Ulrich Seidl closes his Paradise trilogy with 2013’s Paradise: Hope, the most sensitive offering of the bunch. Following up the troubling yet beautiful Paradise: Love and the bleak but authentic Paradise: Faith, this entry concludes the Austrian director’s meditation on seeking fanciful versions of what the trilogy’s respective titles offer.
And so it comes to Hope, a matter that compelling encompasses Love and Faith in a way. It delves into the affections of a 13-year-old girl (Melanie Lenz) and explores her idealism in the framework of a “fat camp” and the mythical love of a much older man. It also navigates the necessarily awkward articulation of said idealism.
Lenz is Melanie, the daughter of Paradise: Love’s Teresa (Margarethe Tiesel). She is sent to a “fat camp” while her mother vacations in Kenya and is dropped off by her aunt, Paradise: Faith’s Anna Maria (Maria Hofstätter). Melanie discovers the camp to be a highly regimented facility, with organized meals and exercises. It’s more a military base than anything.
And yet she finds comfort and humour with the camp’s doctor (Joseph Lorenz), a 50-something who struggles with his own feelings in regard to Melanie. The girl falls in love, the doctor navigates his probing and inappropriate lust and very nearly crosses the line. Melanie describes her affection to her friends with expectant exuberance, but hopelessness abounds.
Through his trilogy, Seidl has adhered to his methodology. He has filmed in documentary settings and utilized unscripted guides with a cast of actors and non-actors. Case in point: Melanie Lenz, now a 16-year-old, is studying to work in retail sales.
This rudimentary sensibility gives her the innocent quality required to play her character. When she feels hurt, it’s authentic. When her eyes beam with love and possibility, it stings because Seidl constructs his universe with care and attention to detail. There is a sensitivity to Paradise: Hope that concludes the series beautifully.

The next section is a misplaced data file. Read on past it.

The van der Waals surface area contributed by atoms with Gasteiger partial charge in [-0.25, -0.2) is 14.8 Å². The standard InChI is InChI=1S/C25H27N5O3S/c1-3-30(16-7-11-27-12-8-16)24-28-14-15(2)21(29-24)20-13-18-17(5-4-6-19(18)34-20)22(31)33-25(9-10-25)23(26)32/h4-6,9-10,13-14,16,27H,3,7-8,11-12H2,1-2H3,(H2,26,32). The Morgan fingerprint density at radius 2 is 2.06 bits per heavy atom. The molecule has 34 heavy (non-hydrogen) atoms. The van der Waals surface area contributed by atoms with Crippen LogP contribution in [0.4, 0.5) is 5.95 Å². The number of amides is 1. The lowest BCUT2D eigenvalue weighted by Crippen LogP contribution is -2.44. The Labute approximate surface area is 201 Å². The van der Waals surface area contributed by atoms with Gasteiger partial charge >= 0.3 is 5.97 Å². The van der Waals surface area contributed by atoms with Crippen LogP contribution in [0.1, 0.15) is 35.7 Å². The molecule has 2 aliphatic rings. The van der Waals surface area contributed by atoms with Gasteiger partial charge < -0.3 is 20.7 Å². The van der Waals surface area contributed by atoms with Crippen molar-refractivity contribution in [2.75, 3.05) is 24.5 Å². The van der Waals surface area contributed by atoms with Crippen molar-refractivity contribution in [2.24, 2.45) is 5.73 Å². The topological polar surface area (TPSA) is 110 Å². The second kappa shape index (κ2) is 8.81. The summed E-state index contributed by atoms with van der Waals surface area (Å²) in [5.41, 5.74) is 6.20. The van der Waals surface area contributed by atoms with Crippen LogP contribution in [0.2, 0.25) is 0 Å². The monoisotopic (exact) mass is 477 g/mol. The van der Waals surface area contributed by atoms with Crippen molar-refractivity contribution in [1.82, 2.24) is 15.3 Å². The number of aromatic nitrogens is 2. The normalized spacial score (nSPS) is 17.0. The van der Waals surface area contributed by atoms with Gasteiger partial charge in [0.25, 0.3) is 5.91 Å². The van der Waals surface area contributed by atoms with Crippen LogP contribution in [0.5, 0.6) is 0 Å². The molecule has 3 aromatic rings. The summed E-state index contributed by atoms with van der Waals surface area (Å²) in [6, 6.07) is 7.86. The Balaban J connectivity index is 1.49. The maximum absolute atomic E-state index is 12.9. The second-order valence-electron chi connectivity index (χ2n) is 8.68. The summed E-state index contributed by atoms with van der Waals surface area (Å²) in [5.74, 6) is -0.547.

This picture has notes of Nabokov’s Lolita, of course, but it also tilts the narrative by putting the focus on the girl. Her affection is pure, untainted by the suggestion of pedophilia in the doctor and unfettered by whatever expectations the world has. She doesn’t comprehend the irrationality of cozying up to a much older man.
That much older man is played with precision by Lorenz. Watch the way he encircles her and approaches her. Or consider how he lays her on the forest floor after she’s had too much to drink. His next movements are animalistic yet tender, the stuff of a predator assessing potential prey.
Seidl has the audience judge (or not judge) the circumstances. Between the scenes with Melli and the doctor, he includes disciplined, bellicose exercises where the kids in the camp trot around. Sound is used smartly, from the closing sequence of mealtime to a scene involving cross-country skis.
Paradise: Hope concludes Seidl’s trilogy with grace, displaying the filmmaker’s affection for his characters and the stories they tell. He has crafted a compelling set of motion pictures, a trilogy that focuses on the unwavering and pitiless nature of life and the incessant, yearning search for paradise.